Market power is the ability to profitably sustain prices above competitive levels or restrict output or quality below competitive levels. A company with market power may also have the ability and incentive to harm the process of competition in other ways; for example, by weakening existing competition, raising entry barriers or slowing innovation. The more market power a company has the more close it gets to be in a dominant position. Market power—and dominant position—arises where a company does not face effective competitive pressure in the relevant market. Market power is not absolute, but is a matter of degree; the degree of power changes depending on the circumstances of each case.
Market power can exist in a variety of forms. In some markets, a single company may possess market power (dominant position); in others where, for example, a number of companies have agreed explicitly or tacitly not to compete with each other, a group of companies may collectively possess market power (collective dominance).
A market power test generally takes account of a wide range of factors on (i) market definition, (ii) market structure, (iii) entry conditions, (iv) the behavior of companies and (v) their financial performance.
When assessing whether and to what extent market power exists, the strength of any competitive constraints is considered (i.e. market factors that prevent a company from profitably sustaining prices above competitive levels). Competitive constrains include (i) existing competitors, (ii) potential competition and, (iii) buyer power with a strong negotiation position, weakening the potential market power of a seller.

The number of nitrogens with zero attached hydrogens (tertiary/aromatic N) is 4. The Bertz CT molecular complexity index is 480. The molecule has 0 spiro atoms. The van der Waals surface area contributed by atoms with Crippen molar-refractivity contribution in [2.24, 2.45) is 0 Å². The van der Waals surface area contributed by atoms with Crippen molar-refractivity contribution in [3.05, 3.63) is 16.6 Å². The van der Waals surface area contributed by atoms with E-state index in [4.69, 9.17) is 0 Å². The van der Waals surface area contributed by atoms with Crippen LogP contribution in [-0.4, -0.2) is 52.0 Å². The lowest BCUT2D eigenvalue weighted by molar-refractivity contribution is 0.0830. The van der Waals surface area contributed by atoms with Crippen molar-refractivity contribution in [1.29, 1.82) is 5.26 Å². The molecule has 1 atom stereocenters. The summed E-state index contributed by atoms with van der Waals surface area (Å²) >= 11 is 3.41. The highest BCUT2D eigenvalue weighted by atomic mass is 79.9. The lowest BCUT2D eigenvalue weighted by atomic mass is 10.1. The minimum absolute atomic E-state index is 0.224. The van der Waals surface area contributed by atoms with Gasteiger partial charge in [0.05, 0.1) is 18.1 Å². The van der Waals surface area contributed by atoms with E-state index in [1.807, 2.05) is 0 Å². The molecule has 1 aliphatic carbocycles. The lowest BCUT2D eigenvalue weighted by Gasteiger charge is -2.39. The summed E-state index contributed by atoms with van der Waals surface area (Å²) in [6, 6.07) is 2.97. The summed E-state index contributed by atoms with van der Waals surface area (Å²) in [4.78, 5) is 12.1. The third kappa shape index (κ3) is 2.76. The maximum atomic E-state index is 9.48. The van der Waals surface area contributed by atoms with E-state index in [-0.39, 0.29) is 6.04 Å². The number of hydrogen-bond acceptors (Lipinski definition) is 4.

That being said, in general, market power is more likely to exist if a company (or group of companies) has a persistently high market share. Likewise, market power is less likely to exist if a company has a persistently low market share. Relative market shares can also be important. For example, a high market share might be more indicative of market power when the rest of the market is very fragmented and all other competitors have very low market shares. Although there is not a determined market share threshold for a company to be in dominant position, Guidelines on Abusive Behaviors states that companies with market share below 40% are unlikely to be in dominant position.
Data on market shares may be collected from a number of sources including (i) information provided by companies themselves (ii) trade associations, customers or suppliers and (iii) market research reports. The appropriate measure for calculating market shares depends on the dynamics of each specific case. Usually sales data by value and by volume are both informative. Often value data will be more informative, for example, where goods are differentiated.